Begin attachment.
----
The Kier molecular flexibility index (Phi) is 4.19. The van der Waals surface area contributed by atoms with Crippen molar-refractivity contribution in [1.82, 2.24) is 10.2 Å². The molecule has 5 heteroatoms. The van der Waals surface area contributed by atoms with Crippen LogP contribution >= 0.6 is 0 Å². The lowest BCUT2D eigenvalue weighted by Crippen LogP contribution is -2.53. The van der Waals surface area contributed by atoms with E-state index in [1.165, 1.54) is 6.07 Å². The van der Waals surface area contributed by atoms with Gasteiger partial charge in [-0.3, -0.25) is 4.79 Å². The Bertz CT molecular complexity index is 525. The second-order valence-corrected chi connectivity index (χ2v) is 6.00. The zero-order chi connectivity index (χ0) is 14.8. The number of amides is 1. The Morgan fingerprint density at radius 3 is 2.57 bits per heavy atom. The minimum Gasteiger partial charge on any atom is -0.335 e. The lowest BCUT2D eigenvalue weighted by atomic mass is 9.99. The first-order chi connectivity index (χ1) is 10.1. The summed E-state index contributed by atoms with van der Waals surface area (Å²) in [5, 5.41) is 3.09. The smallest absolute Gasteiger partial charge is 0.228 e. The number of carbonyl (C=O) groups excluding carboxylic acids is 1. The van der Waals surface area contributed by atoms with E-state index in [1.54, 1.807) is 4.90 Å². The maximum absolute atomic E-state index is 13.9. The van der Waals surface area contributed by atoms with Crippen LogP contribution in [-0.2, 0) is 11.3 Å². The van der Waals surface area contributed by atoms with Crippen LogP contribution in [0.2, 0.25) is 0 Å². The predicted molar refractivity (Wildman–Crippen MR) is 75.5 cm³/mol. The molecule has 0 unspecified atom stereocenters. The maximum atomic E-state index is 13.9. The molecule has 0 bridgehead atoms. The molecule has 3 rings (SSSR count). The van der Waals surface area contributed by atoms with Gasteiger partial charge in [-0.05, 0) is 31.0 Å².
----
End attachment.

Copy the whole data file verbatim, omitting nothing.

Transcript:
The Kier molecular flexibility index (Phi) is 4.19. The van der Waals surface area contributed by atoms with Crippen molar-refractivity contribution in [1.82, 2.24) is 10.2 Å². The molecule has 5 heteroatoms. The van der Waals surface area contributed by atoms with Crippen LogP contribution >= 0.6 is 0 Å². The lowest BCUT2D eigenvalue weighted by Crippen LogP contribution is -2.53. The van der Waals surface area contributed by atoms with E-state index in [1.165, 1.54) is 6.07 Å². The van der Waals surface area contributed by atoms with Gasteiger partial charge in [-0.3, -0.25) is 4.79 Å². The Bertz CT molecular complexity index is 525. The second-order valence-corrected chi connectivity index (χ2v) is 6.00. The zero-order chi connectivity index (χ0) is 14.8. The number of amides is 1. The Morgan fingerprint density at radius 3 is 2.57 bits per heavy atom. The minimum Gasteiger partial charge on any atom is -0.335 e. The lowest BCUT2D eigenvalue weighted by atomic mass is 9.99. The first-order chi connectivity index (χ1) is 10.1. The summed E-state index contributed by atoms with van der Waals surface area (Å²) in [5, 5.41) is 3.09. The smallest absolute Gasteiger partial charge is 0.228 e. The number of carbonyl (C=O) groups excluding carboxylic acids is 1. The van der Waals surface area contributed by atoms with E-state index in [1.54, 1.807) is 4.90 Å². The maximum absolute atomic E-state index is 13.9. The van der Waals surface area contributed by atoms with Crippen LogP contribution in [-0.2, 0) is 11.3 Å². The van der Waals surface area contributed by atoms with Crippen LogP contribution in [0.2, 0.25) is 0 Å². The predicted molar refractivity (Wildman–Crippen MR) is 75.5 cm³/mol. The molecule has 0 unspecified atom stereocenters. The maximum atomic E-state index is 13.9. The molecule has 0 bridgehead atoms. The molecule has 3 rings (SSSR count). The van der Waals surface area contributed by atoms with Gasteiger partial charge in [-0.05, 0) is 31.0 Å².